Friday, January 30, 2015

New Books in 2016

(click on the title to see a full description, well written reviews, and recommendations from Goodreads, a community of authors and book lovers!)


Fiction



My Lady Jane by Cynthia Hand
Empire of Storms by Sarah J. Mass
Glitter by Aprilynne Pike
Nerve by Jeanne Ryan
The Glittering Court by Richelle Mead 
The First Time She Drowned by Kerry Kletter
All We Have Left by Wendy Mills

Non-Fiction
 


Being Jazz by Jazz Jennings
The Real Girl's Kitchen by Hayllie Duff
Vietnam: A History of the War by Russell Freedman
Lost in The Pacific 1942 by Tod Olson



Wednesday, January 14, 2015

AP English "Great Scenes"- The Best of Existentialist Dramatic Literature

The latest struggles of your local AP English students culminated this week in the final performances of the "Great Scenes" - some of the world's most renowned existentialist plays, edited down to 20 minutes, written, directed and acted by the students themselves. Here are some of these plays which we found to be the most successful, engaging or intriguing.

FIRST: A definition of the word "existentialism" 
Brought to you by dictionary.com
"Existentialism-

noun, Philosophy
1. A philosophical attitude... that stresses the individual's unique position as a self-determining agent responsible for the authenticity of his or her choices."

 

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No Exit
By Jean-Paul Sartre
This play focuses on three sinners who have died and gone to the afterlife. There, they discover that what they expected- fire, torture chambers, brimstone, is nowhere to be found. Instead, they are confined together in a room. It soon becomes clear that the real punishment in store for the sinners is merely the presence of the others, prompting the realization that "hell is other people!"



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Arcadia
By Tom Stoppard
In a story that takes place in two times at once, mathematicians of the past and present struggle to find the mathematical meaning behind the universe. As they do so, they are confronted with the human traits and emotions, from love to hate, betrayal to attraction, and frustration to curiosity, that make our existence the unpredictable thing that it is.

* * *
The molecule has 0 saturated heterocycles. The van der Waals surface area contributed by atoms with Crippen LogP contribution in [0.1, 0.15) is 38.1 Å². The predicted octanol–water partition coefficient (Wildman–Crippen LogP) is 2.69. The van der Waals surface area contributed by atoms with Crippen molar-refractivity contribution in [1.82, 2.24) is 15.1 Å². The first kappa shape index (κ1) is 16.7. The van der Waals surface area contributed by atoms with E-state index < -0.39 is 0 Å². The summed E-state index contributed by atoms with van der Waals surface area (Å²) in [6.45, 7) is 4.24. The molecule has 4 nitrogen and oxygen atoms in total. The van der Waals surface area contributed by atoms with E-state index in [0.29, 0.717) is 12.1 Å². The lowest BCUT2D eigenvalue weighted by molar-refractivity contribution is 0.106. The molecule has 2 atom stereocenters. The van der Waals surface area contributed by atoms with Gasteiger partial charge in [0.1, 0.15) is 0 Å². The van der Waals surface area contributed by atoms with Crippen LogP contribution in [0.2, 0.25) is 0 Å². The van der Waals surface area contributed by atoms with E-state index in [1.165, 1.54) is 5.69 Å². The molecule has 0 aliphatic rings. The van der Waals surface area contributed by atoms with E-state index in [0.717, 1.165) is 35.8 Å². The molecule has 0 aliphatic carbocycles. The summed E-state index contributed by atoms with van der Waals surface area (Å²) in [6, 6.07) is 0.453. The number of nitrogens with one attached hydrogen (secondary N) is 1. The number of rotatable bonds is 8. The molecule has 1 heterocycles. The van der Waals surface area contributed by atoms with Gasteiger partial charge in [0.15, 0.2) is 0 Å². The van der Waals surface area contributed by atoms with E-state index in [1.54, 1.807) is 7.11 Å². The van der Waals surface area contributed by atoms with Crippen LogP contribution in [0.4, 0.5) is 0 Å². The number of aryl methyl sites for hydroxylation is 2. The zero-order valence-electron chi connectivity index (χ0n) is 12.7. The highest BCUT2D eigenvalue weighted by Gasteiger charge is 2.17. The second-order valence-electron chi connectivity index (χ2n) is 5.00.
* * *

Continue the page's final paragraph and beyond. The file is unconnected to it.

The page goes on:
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A Christmas Carol
By Charles Dickens, adapted by Mike Ferrians and Brenda Chapman
Perhaps the most well-known play on this list, this story follows the life of a grumpy, ungrateful and mean-spirited old man named Scrooge. On Christmas morning, Scrooge is confronted by a series of ghosts showing him his past, present, and future, and forcing him to understand the effects that his actions have on the ever-dwindling number of people who are in his life. 




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Long Day's Journey Into Night
By Eugene O'Neill
This play follows a day in the life of a dysfunctional family that struggles with addiction. Their negative emotions and treatment of their loved ones, like anger, betrayal, regret and hatred, are sharply contrasted with their love, compassion and hope that they have for one another, and the audience and characters alike wonder whether anyone truly has the power to change their fate. 





This intensive study into the theories and works of great existentialist authors has been incredibly interesting (and exhausting). If you want to learn more about existentialism, these authors, or other literature or movies, stop by the Dorothy Alling Memorial Library!